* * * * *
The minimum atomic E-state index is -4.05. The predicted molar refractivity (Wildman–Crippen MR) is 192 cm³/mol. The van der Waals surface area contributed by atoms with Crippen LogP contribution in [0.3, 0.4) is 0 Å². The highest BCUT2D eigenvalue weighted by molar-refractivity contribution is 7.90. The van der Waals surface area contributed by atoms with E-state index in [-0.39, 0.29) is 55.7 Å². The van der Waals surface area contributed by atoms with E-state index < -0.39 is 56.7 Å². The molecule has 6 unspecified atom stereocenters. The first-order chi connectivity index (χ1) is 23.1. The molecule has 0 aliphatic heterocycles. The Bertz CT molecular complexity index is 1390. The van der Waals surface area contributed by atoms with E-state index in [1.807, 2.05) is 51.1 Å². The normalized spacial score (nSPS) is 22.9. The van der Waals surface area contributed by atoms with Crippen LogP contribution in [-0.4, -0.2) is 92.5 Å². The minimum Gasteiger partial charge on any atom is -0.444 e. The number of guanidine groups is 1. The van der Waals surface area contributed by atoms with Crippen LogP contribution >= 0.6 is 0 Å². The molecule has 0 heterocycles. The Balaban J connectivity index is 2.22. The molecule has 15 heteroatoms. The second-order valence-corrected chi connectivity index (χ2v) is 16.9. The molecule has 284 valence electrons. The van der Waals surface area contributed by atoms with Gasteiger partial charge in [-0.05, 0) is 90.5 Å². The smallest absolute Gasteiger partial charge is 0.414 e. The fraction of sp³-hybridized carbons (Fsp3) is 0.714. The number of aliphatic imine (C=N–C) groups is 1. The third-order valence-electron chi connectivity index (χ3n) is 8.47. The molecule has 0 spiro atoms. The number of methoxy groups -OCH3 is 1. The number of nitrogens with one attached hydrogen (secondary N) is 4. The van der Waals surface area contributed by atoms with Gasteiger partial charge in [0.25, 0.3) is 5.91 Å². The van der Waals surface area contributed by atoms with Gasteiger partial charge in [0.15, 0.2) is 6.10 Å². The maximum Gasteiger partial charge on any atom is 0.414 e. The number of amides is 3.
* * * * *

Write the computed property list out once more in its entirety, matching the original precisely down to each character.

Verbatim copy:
The minimum atomic E-state index is -4.05. The predicted molar refractivity (Wildman–Crippen MR) is 192 cm³/mol. The van der Waals surface area contributed by atoms with Crippen LogP contribution in [0.3, 0.4) is 0 Å². The highest BCUT2D eigenvalue weighted by molar-refractivity contribution is 7.90. The van der Waals surface area contributed by atoms with E-state index in [-0.39, 0.29) is 55.7 Å². The van der Waals surface area contributed by atoms with E-state index < -0.39 is 56.7 Å². The molecule has 6 unspecified atom stereocenters. The first-order chi connectivity index (χ1) is 23.1. The molecule has 0 aliphatic heterocycles. The Bertz CT molecular complexity index is 1390. The van der Waals surface area contributed by atoms with E-state index in [1.807, 2.05) is 51.1 Å². The normalized spacial score (nSPS) is 22.9. The van der Waals surface area contributed by atoms with Crippen LogP contribution in [-0.4, -0.2) is 92.5 Å². The minimum Gasteiger partial charge on any atom is -0.444 e. The number of guanidine groups is 1. The van der Waals surface area contributed by atoms with Crippen LogP contribution >= 0.6 is 0 Å². The molecule has 0 heterocycles. The Balaban J connectivity index is 2.22. The molecule has 15 heteroatoms. The second-order valence-corrected chi connectivity index (χ2v) is 16.9. The molecule has 284 valence electrons. The van der Waals surface area contributed by atoms with Gasteiger partial charge in [-0.05, 0) is 90.5 Å². The smallest absolute Gasteiger partial charge is 0.414 e. The fraction of sp³-hybridized carbons (Fsp3) is 0.714. The number of aliphatic imine (C=N–C) groups is 1. The third-order valence-electron chi connectivity index (χ3n) is 8.47. The molecule has 0 spiro atoms. The number of methoxy groups -OCH3 is 1. The number of nitrogens with one attached hydrogen (secondary N) is 4. The van der Waals surface area contributed by atoms with Gasteiger partial charge in [0.25, 0.3) is 5.91 Å². The van der Waals surface area contributed by atoms with Gasteiger partial charge in [0.15, 0.2) is 6.10 Å². The maximum Gasteiger partial charge on any atom is 0.414 e. The number of amides is 3.